I would love if you could provide some pointers, if someone’s listening to this, and maybe they’ve been playing a different instrument for years, or maybe they’re listening and thinking about starting playing an instrument for the first time. If they want to buy their first harmonica and get started, what would you recommend? How can they make sure they do it in a smart way?
David: Sounds good. There’s a couple options. One, the C harmonica’s very common. I like the Hohner Marine Band, very specifically the Crossover model, or the Marine Band Deluxe. Those are wonderful instruments. The harmonica I was using was the Marine Band harmonica, actually customized by Joe Filisko, the same person I mentioned before. A very talented musician, and believe it or not, yes, you can customize harmonicas. You can take anything in this world and make it better, for those who are way into it, right?
Anyway, the Hohner Marine Band Crossover, or Marine Band Deluxe is fantastic. Where that’s great, you can spend, the Crossover for example, I think street price is about $85.00. You can get a professional instrument for 85 bucks. That’s a great thing, to be able to get started with an instrument and not have to spend so much money. You can even spend as little as $40.00 for a Hohner Special 20, and get started with a very high quality instrument.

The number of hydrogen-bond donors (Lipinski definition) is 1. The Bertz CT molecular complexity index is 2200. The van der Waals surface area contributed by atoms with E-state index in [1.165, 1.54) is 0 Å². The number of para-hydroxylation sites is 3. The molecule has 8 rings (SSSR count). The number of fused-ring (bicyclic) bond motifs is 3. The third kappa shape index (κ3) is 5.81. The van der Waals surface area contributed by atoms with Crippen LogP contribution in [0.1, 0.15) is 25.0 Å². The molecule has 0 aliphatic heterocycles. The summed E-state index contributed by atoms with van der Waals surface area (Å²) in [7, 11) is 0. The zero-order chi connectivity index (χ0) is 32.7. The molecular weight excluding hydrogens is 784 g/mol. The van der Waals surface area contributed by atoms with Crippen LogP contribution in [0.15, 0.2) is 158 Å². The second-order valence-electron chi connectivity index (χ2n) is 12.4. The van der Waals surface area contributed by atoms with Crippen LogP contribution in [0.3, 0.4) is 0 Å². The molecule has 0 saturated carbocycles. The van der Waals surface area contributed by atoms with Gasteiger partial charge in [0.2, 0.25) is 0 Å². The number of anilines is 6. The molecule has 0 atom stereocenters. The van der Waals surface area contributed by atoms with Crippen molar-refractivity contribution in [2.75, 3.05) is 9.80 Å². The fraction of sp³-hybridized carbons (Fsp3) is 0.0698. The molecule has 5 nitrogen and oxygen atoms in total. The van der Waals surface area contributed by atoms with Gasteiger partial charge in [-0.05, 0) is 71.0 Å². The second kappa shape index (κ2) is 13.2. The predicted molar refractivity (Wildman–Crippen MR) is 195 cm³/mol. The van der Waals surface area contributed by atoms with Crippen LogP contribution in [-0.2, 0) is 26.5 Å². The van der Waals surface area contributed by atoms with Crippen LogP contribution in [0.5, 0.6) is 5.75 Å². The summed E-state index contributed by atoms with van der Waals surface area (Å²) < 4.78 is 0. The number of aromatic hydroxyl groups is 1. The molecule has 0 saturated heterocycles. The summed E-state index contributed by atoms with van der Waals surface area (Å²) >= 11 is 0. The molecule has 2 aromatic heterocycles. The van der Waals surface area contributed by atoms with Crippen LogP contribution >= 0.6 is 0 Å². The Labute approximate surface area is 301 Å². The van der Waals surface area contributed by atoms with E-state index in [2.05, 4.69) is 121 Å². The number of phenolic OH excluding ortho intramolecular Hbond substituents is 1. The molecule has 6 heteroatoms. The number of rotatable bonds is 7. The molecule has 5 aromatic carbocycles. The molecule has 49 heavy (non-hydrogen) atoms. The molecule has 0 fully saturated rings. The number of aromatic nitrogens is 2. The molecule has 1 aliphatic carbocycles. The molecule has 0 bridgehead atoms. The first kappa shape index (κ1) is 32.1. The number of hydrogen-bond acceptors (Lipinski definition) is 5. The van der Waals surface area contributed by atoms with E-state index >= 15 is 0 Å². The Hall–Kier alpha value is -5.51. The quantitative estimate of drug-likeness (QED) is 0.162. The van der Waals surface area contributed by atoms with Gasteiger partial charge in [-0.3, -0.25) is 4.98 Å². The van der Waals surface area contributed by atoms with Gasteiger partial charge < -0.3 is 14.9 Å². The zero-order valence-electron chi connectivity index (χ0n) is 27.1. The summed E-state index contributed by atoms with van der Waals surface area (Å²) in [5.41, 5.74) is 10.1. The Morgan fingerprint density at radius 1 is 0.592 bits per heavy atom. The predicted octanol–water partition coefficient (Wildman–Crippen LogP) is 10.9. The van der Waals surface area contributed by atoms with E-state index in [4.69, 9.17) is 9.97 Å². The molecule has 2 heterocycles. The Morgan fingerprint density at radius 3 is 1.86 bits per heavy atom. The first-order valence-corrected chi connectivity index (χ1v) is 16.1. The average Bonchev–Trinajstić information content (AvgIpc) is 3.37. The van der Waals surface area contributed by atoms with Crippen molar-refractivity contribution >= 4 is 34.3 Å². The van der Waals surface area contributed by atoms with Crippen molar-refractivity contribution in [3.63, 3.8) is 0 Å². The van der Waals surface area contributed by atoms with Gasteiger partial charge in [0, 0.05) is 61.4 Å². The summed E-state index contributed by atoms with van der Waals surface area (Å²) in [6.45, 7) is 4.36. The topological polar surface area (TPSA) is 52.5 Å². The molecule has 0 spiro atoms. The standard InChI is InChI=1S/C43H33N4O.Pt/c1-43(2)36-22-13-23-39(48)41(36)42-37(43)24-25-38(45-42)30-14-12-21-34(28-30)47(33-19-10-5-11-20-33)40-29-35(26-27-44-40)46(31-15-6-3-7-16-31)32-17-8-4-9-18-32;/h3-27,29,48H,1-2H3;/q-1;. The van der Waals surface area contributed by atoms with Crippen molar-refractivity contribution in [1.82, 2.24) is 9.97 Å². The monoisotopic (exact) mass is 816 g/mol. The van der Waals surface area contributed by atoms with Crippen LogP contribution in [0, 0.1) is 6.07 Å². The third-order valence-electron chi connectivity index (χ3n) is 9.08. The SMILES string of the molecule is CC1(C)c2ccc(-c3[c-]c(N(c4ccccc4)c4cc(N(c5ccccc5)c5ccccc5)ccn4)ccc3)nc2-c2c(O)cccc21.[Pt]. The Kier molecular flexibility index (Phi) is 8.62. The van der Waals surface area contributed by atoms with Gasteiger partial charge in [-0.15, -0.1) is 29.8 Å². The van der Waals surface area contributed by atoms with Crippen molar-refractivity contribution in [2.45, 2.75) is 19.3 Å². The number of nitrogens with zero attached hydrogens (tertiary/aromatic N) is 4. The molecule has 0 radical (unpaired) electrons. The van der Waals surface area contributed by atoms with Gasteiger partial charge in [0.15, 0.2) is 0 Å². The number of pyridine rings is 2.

The C harmonica, if you are coming from another style of music, with the C harmonica, the nice thing is you can just think relative to the C scale. There’s no flats, there’s no sharps, and that’s easier to deal with.
When I teach on my website, bluesharmonica.com, I might use the A harmonica. The only reason is it’s the most common harmonica. They’ll learn this later, but the A harmonica actually plays in a different key, it’s called second position or cross harp. That plays in the key of E, and that’s our most common blues key.
The harmonicas come in different keys. Some are higher pitch, some are lower. The A harmonica has a really nice, mellow sound. Also, the techniques we learn on your first harmonica, especially bending, you’ll tend to do best on that key. You’ll feel most comfortable on the key of harmonica that you learn those techniques on. Why not learn that technique on the most common harmonica, the A.
I guess I’m giving two different recommendations. If you’re going to study with me, for example, on bluesharmonica.com, I’d get the A harmonica for those reasons. If you’re a music student and are interested in using something that’s maybe a little easier to think on, then probably a C harmonica would be a smart choice.
An important thing is to get the embouchure dialed in first. When people see the little holes in the harmonica, and they purse their lips up to be able to play that single note, again, like they’re sucking on a straw, that’s all they have as their reference. They see a little hole and like, “How am I going to get just one of them?” They pucker their lips up.